I’ve still an hour to wait for Savannah. She’s daughter number 2, aged 26 with a four-year-old daughter and two step-kids. She found a lump in her armpit a couple of weeks ago. Cancer. Hodgkin lymphoma to be precise. She’s having a PET scan and should know how much of it is in her body after this. I don’t even know how long she has to wait for the results…

We’ve had to come to the Cobalt Imaging Centre in Cheltenham. It’s a forty-minute drive from where we live. The building is nice though, and the staff all seem friendly and generous with their communication. I can’t go in the area she’s having the stuff injected;  something to do with it being a radioactive area. I wasn’t going to venture off-site but needed to eat and there’s a place within a ten-minute walk from here.

My brain wasn’t engaged when I initially read the ‘lido’ bit on Google and was surprised to find the cafe on the site of an outdoor swimming pool with immaculate lawns. The cafe building was behind the pool; walking past the swimmers I figured it had to be one of those places which sold well-crafted sarnies and organic cake. No such luck. The place had a few tacky-as-fuck tables which could blow away given a strong wind coming through the door and there really wasn’t anything notable about the decor. They were advertising their freshly-baked bread buns so I ordered bacon and a coffee. The coffee was handed over in a takeout cup and it was then I noticed there were no mugs in sight. The bread bun was most definitely fresh, but they microwaved the fucking bacon. After all the drama of being greeted by an old cast iron turnstile and the centrally located fountain and manicured lawns, I felt like I’d been conned. But the coffee was good.

Anyway, the walk there and back was an interesting one – I passed Cheltenham college; a private school for those who probably never eat reheated bacon. The building itself is a sprawling 19th-century affair and comes complete with its own chapel.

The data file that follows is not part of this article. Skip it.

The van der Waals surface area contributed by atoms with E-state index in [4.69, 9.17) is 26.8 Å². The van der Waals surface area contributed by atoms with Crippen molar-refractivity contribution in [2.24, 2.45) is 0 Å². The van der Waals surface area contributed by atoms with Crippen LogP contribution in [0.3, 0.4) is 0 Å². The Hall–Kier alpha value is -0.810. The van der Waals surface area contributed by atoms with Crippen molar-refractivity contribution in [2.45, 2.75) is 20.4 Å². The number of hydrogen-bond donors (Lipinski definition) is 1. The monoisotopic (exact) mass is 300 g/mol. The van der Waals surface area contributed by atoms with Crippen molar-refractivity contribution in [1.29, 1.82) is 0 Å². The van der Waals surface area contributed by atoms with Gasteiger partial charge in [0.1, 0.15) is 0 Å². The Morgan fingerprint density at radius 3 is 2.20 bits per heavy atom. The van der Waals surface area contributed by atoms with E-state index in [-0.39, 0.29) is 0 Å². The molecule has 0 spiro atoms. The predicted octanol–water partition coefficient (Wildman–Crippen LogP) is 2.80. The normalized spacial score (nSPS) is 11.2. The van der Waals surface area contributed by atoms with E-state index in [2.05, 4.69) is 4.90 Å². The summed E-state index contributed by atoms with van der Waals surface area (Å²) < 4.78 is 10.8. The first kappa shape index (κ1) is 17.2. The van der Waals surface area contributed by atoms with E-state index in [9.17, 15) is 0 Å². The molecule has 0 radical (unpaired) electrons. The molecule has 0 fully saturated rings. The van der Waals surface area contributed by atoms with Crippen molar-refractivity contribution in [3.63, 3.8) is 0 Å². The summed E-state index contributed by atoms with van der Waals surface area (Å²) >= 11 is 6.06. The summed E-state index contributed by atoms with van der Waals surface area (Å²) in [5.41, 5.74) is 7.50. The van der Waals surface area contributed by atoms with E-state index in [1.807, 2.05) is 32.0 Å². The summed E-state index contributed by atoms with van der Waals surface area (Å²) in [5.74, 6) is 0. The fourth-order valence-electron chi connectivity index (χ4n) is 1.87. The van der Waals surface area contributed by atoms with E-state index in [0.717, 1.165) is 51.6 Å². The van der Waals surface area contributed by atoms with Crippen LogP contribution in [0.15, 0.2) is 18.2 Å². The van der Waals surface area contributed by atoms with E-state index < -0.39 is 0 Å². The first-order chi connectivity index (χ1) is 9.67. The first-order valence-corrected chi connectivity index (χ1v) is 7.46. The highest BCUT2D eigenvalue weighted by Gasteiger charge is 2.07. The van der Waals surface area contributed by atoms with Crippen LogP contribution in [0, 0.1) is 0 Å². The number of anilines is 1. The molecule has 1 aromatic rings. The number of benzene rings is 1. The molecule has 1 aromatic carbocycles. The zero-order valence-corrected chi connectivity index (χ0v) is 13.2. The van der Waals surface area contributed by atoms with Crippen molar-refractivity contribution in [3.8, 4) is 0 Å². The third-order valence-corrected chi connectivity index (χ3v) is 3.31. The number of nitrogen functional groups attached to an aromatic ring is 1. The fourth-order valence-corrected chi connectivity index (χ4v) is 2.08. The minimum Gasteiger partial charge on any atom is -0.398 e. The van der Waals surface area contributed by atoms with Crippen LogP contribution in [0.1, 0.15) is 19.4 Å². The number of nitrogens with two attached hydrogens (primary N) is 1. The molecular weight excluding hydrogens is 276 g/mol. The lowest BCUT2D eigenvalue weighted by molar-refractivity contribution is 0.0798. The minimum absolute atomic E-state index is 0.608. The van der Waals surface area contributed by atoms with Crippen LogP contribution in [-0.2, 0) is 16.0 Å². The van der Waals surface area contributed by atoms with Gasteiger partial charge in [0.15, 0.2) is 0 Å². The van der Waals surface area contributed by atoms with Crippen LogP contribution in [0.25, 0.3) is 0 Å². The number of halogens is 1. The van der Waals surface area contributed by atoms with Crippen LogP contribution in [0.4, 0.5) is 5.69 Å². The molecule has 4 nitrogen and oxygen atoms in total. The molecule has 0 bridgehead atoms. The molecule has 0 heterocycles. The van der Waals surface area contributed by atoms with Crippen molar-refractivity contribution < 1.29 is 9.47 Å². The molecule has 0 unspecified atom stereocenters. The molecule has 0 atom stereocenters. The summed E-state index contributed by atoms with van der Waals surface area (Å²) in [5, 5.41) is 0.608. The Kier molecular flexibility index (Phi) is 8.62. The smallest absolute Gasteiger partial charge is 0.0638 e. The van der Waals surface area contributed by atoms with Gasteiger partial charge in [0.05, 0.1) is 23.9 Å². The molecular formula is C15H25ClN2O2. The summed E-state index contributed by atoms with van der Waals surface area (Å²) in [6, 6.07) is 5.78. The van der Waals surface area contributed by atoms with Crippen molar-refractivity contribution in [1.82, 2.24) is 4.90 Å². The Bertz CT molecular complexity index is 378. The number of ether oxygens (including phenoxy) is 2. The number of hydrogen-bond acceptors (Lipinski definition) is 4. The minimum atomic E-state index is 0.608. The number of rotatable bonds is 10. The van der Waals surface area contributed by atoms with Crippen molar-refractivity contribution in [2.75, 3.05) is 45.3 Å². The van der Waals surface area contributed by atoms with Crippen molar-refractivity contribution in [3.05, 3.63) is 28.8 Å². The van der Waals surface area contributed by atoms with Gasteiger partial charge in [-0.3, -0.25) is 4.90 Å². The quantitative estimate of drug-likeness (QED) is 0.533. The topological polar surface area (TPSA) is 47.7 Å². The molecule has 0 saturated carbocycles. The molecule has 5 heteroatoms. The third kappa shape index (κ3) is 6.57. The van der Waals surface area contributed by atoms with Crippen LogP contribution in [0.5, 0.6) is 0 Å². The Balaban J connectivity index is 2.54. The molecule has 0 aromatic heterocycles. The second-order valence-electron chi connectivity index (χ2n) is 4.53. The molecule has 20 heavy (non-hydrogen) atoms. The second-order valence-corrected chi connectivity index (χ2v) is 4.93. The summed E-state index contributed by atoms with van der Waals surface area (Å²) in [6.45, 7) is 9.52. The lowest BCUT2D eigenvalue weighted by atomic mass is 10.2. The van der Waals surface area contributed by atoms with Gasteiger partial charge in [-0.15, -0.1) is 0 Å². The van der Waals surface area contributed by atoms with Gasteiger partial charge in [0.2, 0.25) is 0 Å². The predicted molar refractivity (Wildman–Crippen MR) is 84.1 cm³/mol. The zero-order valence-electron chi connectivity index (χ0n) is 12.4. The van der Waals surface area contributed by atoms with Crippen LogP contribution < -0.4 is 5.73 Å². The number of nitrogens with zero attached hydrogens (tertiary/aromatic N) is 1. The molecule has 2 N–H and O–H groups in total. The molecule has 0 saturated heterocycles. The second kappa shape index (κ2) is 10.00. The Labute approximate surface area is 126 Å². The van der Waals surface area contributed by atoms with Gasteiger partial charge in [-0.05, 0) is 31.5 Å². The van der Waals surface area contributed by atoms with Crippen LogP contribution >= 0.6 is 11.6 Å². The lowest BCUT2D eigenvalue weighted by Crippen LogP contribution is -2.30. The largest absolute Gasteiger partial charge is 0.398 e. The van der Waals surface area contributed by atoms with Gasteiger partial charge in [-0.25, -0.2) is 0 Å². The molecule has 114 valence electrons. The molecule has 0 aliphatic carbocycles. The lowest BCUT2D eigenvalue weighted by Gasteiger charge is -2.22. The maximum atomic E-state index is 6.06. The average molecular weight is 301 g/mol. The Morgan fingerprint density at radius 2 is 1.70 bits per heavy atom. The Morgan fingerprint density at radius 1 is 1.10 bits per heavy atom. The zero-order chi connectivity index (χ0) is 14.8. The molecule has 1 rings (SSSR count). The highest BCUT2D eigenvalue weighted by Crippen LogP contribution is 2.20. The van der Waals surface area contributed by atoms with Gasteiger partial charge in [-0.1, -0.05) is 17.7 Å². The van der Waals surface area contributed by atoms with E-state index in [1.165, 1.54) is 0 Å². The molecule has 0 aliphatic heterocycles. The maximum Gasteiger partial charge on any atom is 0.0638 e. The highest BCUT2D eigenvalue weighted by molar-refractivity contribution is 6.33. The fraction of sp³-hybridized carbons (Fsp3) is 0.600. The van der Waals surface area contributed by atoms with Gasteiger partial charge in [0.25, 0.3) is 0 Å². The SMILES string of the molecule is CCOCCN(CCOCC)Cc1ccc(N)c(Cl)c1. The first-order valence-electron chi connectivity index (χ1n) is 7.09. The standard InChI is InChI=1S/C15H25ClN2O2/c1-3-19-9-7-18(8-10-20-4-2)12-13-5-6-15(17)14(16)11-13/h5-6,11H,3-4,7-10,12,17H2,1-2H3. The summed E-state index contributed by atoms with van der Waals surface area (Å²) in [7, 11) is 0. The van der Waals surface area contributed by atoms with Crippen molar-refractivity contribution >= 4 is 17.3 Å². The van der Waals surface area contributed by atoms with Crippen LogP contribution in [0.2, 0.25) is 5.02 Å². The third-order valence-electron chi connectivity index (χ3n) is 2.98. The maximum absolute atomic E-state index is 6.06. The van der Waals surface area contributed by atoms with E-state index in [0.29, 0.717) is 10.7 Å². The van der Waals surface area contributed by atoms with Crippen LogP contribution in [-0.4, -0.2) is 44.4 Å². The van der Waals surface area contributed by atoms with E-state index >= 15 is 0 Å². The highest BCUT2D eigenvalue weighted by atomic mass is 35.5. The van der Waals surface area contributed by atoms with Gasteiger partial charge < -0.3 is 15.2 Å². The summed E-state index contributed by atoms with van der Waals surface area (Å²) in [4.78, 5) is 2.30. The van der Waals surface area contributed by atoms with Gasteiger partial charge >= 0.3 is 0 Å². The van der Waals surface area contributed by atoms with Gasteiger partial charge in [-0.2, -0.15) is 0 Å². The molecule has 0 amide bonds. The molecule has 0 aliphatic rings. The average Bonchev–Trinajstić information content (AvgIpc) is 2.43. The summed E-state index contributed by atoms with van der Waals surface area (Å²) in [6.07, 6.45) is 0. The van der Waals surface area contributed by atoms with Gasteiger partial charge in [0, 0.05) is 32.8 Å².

I saw other old houses, a couple of which really stood out but there was a modern, probably 1960’s style, block of flats smack in the middle which looked out of place and lowered the tone somewhat – much like the bacon I ate. Why the fuck would anyone put such a godawful building among so many which carry heavy architectural merit?

I’m wondering if today will make it all seem a little bit more real. Savannah’s been upbeat and assertive til now. She had a minor wobble when she first got the news but quickly snapped into ‘let’s get the fuck on with this mode’. It’s been stressed this is a very treatable cancer even if it’s spread. Although I still hope she’s a stage 2 at worst because it’s less chemo for her. She was pragmatic over the weekend “well, you’ve had six kids so one of us was bound to get it [cancer]”. But, I dunno, she’s had a shit year. The step-kids moving in just after Easter, then the landlord wanting his house back in July. Having to move in with us and then moving out once they found somewhere late August. To find out she had cancer in September… I remind myself again, the likelihood of responding to treatment is very high. My ex-partner and her oncologist have both said “If you’re going to get cancer, this is the one you want to get”. We’re all hopeful but remain anxious and I’m sure it’ll be a battle and a half to not wish the next six months away to the place it’ll all be [hopefully] over.

Anchoring to a point in the future is a common escape from a none-too-pleasant present and the escapist in me is more than happy to engage in soul-destroying behaviour. But, the most nurturing part of myself points out I’ve spent more than enough time in my life wishing the days away and reminds me how I promised I’d choose to live in the present.

We’ll see how it goes…


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